Eating fish is heart healthy and supports your children’s proper growth and development. Dietary guidelines call for eating fish twice a week. Along with being a source of high-quality protein, essential nutrients, fish and shellfish contain omega-3 fatty acids which can reduce the risk of heart disease, lower risk of stroke, particularly in women and can reduce risk of Alzheimer’s by as much as 60%.
The choices for fish and shellfish are plentiful and there are a few factors may effect your decision on which types of fish you and your family eat.
Mercury is a main health concern with fish and shellfish. It is a naturally occurring element and nearly all fish have some level of mercury in them. Yet some species contain higher levels than others. Mercury may harm an unborn baby or a young child’s developing nervous system. Women who may become pregnant, pregnant women, nursing mothers, and young children (under 6) should avoid some types of fish. The EPA provides the following general guidelines to reduce exposure to mercury:
- Do not eat Shark, Swordfish, King Mackerel, or Tilefish. They contain high levels of mercury.
- Eat up to 12 ounces (about 2 meals) a week of fish and shellfish that are lower in mercury. Five of the most common fish that are low in mercury are shrimp, canned light tuna, salmon, pollock, and catfish. (tilapia too!)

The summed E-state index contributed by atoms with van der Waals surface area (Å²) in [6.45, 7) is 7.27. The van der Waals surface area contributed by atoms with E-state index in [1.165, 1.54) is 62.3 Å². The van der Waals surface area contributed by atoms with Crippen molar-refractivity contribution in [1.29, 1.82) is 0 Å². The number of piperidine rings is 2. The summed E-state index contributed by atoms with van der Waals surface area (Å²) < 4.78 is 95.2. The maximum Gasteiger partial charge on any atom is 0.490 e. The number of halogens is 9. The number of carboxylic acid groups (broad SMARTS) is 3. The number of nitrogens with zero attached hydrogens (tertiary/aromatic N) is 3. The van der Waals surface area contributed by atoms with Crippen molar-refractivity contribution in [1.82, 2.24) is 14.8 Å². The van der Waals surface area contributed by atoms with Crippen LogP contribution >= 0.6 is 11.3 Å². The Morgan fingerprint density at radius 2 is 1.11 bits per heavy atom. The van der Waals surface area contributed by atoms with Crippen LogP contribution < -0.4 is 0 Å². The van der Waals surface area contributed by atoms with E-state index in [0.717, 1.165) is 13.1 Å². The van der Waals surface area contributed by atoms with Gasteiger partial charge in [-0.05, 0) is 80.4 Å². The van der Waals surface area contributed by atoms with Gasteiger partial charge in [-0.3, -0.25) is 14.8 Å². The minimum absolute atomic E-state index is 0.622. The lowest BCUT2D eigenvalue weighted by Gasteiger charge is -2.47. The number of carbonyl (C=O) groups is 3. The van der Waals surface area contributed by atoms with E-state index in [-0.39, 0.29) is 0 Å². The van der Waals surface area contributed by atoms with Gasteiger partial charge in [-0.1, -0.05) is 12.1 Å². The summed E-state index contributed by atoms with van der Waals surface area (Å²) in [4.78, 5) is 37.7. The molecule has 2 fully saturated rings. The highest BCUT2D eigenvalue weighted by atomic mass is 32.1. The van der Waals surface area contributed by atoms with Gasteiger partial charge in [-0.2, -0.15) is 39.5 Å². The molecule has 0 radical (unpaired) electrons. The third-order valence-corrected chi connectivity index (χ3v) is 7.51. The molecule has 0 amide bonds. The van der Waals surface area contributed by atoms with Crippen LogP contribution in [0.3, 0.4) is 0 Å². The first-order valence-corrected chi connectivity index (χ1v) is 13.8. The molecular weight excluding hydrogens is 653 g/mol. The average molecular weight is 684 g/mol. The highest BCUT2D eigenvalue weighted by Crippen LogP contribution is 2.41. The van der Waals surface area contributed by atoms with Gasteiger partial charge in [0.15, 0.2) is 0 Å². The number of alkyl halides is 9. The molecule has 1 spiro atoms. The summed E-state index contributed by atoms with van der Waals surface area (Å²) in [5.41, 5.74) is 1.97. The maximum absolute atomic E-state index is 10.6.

- Check local advisories about the safety of fish caught by family and friends in your local lakes, rivers, and coastal areas.
About 75% of the Earth is water and the global demand for seafood is huge. Keeping our oceans and waterways clean and healthy is a top environmental concern and the issues that impact our oceans and waterway include:
Over fishing threatens entire fish populations. Some fish are being caught at such a fast pace, they are not able to reproduce fast enough to maintain their population. Over fishing also threatens the existence of other animals that live off that species.
Fishing practices (they way fish are caught) have environmental effects. Some practices do a great job at catching fish, but they also catch other animals too – sea turtles and albatross are just two endangered species that wind up in fishing boats. Still other practices damage surrounding habitats making it difficult for sea life to survive.
Fish farms appear to be the answer to satisfying the huge demand for fish and shellfish but many cause pollution problems. Tilapia and Swai are two fish that are farm raised and considered eco-friendly.
What can you do? It’s simple, learn more and shop smart. Seafood Watch is a terrific resource for consumers. They provide easy to read information on both health and environmental factors, and they also publish a nifty “Pocket Seafood Guide”. Print this guide and take it to the market. It will help you make “eco-friendly and healthy” choices at the market.